Aso Caldera
Aso Caldera

By Evan

As mentioned in my last post, I currently am spending some time in Japan, in Kumamoto, Kyushu (i.e. southern Japan). The major attraction of Kumamoto, besides the ubiquitous Kumamon, is without a doubt Mt Aso. The Aso caldera (essentially a giant hole caused by the collapse of a volcano after an eruption, or more violently from an actual eruption) is one of the largest in the world. The signs on the volcano claims this is the largest caldera in the world, but I suspect that Toba is actually larger. Being inside of the caldera is impressive, like the inside of a steep bowl. The caldera formed in four major eruption episodes between 300,000 and 90,000 years ago, with the final eruption causing the majority of it. Here are some pictures of my visit from last weekend.

The active vent on Mt. Aso was particularly active the day I went, spewing out lots of sulphurous steam.
The active vent on Naka-Dake was particularly active the day I went, spewing out lots of sulphurous steam.
"Bomb" shelters were erected at the tourist site to protect people in case the volcano erupts.
“Bomb” shelters were erected at the tourist site to protect people in case the volcano erupts. Came in handy during the eruption in 1992.

 

Some nice layering caused by various ash falls and eruptions.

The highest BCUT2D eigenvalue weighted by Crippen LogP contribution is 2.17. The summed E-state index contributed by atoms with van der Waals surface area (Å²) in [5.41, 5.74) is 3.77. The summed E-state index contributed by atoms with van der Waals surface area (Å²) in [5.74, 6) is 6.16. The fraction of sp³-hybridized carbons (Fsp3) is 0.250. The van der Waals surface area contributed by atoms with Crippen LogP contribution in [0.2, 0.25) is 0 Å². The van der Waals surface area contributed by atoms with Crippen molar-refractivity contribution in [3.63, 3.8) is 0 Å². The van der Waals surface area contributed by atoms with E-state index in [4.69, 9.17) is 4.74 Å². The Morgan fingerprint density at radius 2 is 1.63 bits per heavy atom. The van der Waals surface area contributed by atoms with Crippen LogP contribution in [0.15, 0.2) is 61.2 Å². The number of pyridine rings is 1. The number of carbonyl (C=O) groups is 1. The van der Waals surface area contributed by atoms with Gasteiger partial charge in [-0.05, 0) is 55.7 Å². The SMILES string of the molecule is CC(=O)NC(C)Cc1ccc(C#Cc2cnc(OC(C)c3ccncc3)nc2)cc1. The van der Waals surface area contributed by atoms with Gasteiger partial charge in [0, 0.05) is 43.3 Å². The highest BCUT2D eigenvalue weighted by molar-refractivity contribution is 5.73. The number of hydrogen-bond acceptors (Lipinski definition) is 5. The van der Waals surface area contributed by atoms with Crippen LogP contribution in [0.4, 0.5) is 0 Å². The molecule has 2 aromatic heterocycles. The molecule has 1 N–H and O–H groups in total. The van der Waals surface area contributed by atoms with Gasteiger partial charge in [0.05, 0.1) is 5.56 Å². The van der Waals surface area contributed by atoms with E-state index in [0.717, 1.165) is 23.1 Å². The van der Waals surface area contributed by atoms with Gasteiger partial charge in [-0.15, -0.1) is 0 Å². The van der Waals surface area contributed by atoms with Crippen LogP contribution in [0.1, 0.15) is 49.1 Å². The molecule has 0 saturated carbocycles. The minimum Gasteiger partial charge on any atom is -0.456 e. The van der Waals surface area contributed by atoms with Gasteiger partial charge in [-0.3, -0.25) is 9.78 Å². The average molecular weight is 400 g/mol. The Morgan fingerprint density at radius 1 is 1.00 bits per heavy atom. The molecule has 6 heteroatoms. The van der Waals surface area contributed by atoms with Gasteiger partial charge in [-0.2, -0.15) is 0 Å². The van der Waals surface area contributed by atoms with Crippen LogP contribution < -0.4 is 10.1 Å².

Some nice layering caused by sequences of ash falls and eruptions.
In front of the vent on Mt. Naka. The sulphurous cloud forced us to retreat shortly after this photo, and completely ruled out a trip into the volcano (the sulphur, it burns!)
In front of the vent on Naka-Dake. The sulphurous cloud forced us to retreat shortly after this photo, and completely ruled out a trip into the volcano (the sulphur, it burns!)

 

There is a beautiful turquoise coloured lake at the bottom of the vent, but it was largely obscured by the steam.
There is a beautiful turquoise coloured lake at the bottom of the vent, but it was largely obscured by the steam.
This inverted rice-bowl shaped hill is apparently known as "Rice Hill". Apparently the legend is that the gods made this hill and distributed the rice to the poor peasants (accounting for the dimple at the top). This small volcano is now a cattle pasture.
This inverted rice-bowl shaped hill is apparently known as “Rice Hill”. Apparently the legend is that the gods made this hill and distributed the rice to the poor peasants (accounting for the dimple at the top). This small volcano is now a cattle pasture.

 

This may look like a mountain, but it is actually the wall of the caldera. It is actually relatively flat on top.
This may look like a mountain, but it is actually the wall of the caldera. It is relatively flat pastureland on top.
View from the rim of the north side of the Aso caldera. This place is known as Daikanbo, which literally means "great big view".
View from the rim of the north side of the Aso caldera. This place is known as Daikanbo, which literally means “great big view”. It was pretty late in the day when I took this photo, but you can still somewhat see the steam from Naka-Dake in the center of the photo. Note how flat it is on the bottom of the crater, as it was likely a lake for some time. Great place for farming, but I don’t know if I would want to live in the city of Aso, located right in the middle of the caldera.